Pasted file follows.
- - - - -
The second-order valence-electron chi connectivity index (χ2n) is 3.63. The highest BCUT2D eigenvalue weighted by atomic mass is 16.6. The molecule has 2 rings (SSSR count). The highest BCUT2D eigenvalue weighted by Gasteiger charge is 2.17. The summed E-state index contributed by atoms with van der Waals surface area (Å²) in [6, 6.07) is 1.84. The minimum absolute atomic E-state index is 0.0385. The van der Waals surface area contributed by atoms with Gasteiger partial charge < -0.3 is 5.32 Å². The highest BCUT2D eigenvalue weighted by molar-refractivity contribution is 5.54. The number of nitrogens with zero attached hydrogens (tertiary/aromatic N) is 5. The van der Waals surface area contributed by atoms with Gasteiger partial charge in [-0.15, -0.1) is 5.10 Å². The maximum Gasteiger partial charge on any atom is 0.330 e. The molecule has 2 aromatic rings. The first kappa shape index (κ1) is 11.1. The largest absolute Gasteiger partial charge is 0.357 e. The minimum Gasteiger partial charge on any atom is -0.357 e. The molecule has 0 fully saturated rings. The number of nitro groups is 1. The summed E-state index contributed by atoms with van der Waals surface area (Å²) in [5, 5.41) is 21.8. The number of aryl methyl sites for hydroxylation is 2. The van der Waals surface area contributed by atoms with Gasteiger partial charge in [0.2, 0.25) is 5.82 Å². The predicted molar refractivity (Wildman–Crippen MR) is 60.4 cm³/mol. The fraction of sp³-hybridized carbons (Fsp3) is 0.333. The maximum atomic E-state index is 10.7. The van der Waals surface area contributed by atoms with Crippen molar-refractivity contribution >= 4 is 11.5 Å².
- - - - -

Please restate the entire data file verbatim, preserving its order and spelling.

The second-order valence-electron chi connectivity index (χ2n) is 3.63. The highest BCUT2D eigenvalue weighted by atomic mass is 16.6. The molecule has 2 rings (SSSR count). The highest BCUT2D eigenvalue weighted by Gasteiger charge is 2.17. The summed E-state index contributed by atoms with van der Waals surface area (Å²) in [6, 6.07) is 1.84. The minimum absolute atomic E-state index is 0.0385. The van der Waals surface area contributed by atoms with Gasteiger partial charge < -0.3 is 5.32 Å². The highest BCUT2D eigenvalue weighted by molar-refractivity contribution is 5.54. The number of nitrogens with zero attached hydrogens (tertiary/aromatic N) is 5. The van der Waals surface area contributed by atoms with Gasteiger partial charge in [-0.15, -0.1) is 5.10 Å². The maximum Gasteiger partial charge on any atom is 0.330 e. The molecule has 2 aromatic rings. The first kappa shape index (κ1) is 11.1. The largest absolute Gasteiger partial charge is 0.357 e. The minimum Gasteiger partial charge on any atom is -0.357 e. The molecule has 0 fully saturated rings. The number of nitro groups is 1. The summed E-state index contributed by atoms with van der Waals surface area (Å²) in [5, 5.41) is 21.8. The number of aryl methyl sites for hydroxylation is 2. The van der Waals surface area contributed by atoms with Gasteiger partial charge in [0.2, 0.25) is 5.82 Å². The predicted molar refractivity (Wildman–Crippen MR) is 60.4 cm³/mol. The fraction of sp³-hybridized carbons (Fsp3) is 0.333. The maximum atomic E-state index is 10.7. The van der Waals surface area contributed by atoms with Crippen molar-refractivity contribution >= 4 is 11.5 Å².